Some dogs bark incessantly — at birds, at cars, at people, at other dogs — and it really annoys their owners (and neighbors). I teach all my dogs how to bark on cue and also how to quiet on cue and I don't have any barking problems.
Worried about putting barking on cue? Afraid you'll just get the barking and not the quiet? It's possible, but only if you don't train the full behaviors and put them on cue. Here's how I do it with my dogs and there's a video of Talos demonstrating the behavior at the end of this blog entry…
- Have your clicker and some really tasty treats in a bowl on the table.
- Make a noise and click when your dog makes any noise, no matter how slight. Give your dog the treat immediately after clicking.
- When he's eating the treat, say "shhh" or "quiet" or whatever word you want to use.
- Click again because he's quiet [he's still eating the treat] and feed him again.
- When he finishes his treat, repeat steps 2 and 3 three or four more times.
- After the fourth or fifth repetition, you'll now begin telling your dog what he's doing — you'll be adding the cue (the signal) that tells your dog to start the behavior.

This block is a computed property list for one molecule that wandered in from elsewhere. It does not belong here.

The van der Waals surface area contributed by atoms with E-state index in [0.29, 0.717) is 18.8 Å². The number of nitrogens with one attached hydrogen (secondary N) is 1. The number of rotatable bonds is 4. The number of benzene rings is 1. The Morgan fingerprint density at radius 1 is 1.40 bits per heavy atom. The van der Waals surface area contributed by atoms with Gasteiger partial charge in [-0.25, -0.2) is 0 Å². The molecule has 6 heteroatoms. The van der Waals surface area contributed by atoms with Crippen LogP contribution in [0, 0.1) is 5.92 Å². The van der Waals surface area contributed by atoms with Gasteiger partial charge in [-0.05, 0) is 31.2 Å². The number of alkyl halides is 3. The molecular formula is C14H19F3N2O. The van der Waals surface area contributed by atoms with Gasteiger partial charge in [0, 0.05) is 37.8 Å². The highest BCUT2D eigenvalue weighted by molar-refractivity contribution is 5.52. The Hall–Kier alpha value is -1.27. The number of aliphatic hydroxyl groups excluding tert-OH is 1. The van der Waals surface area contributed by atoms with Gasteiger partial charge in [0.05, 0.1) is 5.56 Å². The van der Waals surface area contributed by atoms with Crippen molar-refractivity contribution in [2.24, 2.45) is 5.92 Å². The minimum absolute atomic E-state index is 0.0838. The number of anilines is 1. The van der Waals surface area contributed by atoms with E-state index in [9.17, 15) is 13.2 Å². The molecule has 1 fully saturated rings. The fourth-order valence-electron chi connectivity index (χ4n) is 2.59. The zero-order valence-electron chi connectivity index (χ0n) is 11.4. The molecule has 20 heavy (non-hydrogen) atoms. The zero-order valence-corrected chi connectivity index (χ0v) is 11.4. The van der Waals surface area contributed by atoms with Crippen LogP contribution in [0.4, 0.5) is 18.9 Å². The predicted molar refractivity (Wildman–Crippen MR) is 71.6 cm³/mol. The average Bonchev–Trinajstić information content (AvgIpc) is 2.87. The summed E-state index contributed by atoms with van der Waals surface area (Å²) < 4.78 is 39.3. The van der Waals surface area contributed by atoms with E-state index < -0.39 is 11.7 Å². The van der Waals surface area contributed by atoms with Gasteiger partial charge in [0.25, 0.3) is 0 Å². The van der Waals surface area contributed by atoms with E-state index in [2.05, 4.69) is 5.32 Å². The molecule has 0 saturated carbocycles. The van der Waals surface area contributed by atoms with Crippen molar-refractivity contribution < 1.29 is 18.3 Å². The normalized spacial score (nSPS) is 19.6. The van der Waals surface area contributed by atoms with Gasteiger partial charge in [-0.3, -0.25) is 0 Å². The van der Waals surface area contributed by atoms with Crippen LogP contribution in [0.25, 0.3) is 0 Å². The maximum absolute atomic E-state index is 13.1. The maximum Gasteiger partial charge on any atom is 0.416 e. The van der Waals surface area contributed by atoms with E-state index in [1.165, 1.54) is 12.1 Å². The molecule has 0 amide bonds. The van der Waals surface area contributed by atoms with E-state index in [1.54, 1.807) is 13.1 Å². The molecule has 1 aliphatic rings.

- So before you make your noise that makes the dog vocalize, say "Speak," or whatever word you want.
- Wait for your dog to make a noise, click and then treat.
- While your dog is still eating the treat say "shhh" and click and treat him for being quiet.
- Repeat these steps four or five more times.
- On the next trial, say "speak" and wait to see if your dog will vocalize with just the word as the cue (not the sound you've been making). If your dog attempts any sound, no matter how slight, click and treat.
Your dog will soon be speaking and shhhhing only when you ask for it. If you get some volunteer barking, simply ignore it. Don't talk to, look at, or otherwise interact with the dog. In fact, I usually get up and immediately leave the area the very first time the dog barks. The dog will learn very quickly that only those barks that are cued (asked for) will get rewarded.
Here's a quick video of Talos showing off his newly acquired skill. We'd only trained this for two three-minute sessions. Happy training!
Thanks for this excellent blog. I have a problem in that my dog, a one year old pointer, is normally very silent. I have tried making noise myself, and running YouTube videos of dogs barking, and so far he remains silent. He does bark at noises he hears in the middle of the night, and this is what I am trying to curb. Any other suggestions for getting him to make noise to get this on cue?
Thanks and regards,